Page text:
Density-dependent increase in superpredation linked to food limitation in a recovering population of northern goshawks, Accipiter gentilisHoy, Sarah; Petty, Steve; Millon, Alexandre; Whitfield, D. Philip; Marquiss, Michael; Anderson, David; Davison, Martin; Lambin, Xavier
25 April 2017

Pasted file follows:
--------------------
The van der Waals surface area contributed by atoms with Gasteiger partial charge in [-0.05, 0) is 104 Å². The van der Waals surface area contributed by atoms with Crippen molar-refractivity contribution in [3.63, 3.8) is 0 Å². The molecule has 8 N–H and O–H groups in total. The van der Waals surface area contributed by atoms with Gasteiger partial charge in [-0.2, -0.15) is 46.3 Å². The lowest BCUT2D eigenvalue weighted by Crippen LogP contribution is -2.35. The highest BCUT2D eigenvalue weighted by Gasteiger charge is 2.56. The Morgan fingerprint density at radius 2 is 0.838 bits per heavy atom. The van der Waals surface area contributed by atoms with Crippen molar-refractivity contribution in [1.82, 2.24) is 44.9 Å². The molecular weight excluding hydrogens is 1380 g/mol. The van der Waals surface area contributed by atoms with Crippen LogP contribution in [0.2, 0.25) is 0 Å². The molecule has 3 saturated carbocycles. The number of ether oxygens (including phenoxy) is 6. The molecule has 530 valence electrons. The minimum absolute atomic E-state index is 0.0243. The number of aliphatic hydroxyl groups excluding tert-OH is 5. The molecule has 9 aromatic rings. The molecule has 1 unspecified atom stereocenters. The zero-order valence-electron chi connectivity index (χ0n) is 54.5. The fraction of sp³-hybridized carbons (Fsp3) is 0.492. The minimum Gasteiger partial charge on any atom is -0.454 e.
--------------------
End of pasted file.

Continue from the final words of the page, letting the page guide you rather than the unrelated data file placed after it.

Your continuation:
A better understanding of the mechanisms driving superpredation, the killing of smaller mesopredators by larger apex predators, is important because of the crucial role superpredation can play in structuring communities and because it often involves species of conservation concern. Here we document how the extent of superpredation changed over time, and assessed the impact of such temporal variation on local mesopredator populations using 40 years of dietary data collected from a recovering population of northern goshawks (Accipiter gentilis), an archetypical avian superpredator. We then assessed which mechanisms were driving variation in superpredation, e.g., was it opportunistic, a response to food becoming limited (due to declines in preferred prey) or to reduce competition. Raptors comprised 8% of goshawk diet on average in years when goshawk abundance was high, which is higher than reported elsewhere. Additionally, there was a per capita increase in superpredation as goshawks recovered, with the proportion of goshawk diet comprising raptors increasing from 2% to 8% as the number of goshawk home-ranges increased from ≤14 to ≥25. This increase in superpredation coincided with a population decline in the most commonly killed mesopredator, the Eurasian kestrel (Falco tinnunculus), which may represent the reversal of the “mesopredator release” process (i.e., mesopredator suppression) which occurred after goshawks and other large raptors declined or were extirpated. Food limitation was the most likely driver of superpredation in this system given: 1) the substantial decline of two main prey groups in goshawk diet, the increase in diet diversity and decrease in goshawk reproductive success are all consistent with the goshawk population becoming food-limited; 2) it’s unlikely to be purely opportunistic as the increase in superpredation did not reflect changes in the availability of mesopredator species; and 3) the majority of mesopredators killed by goshawks do not compete with goshawks for food or nest sites.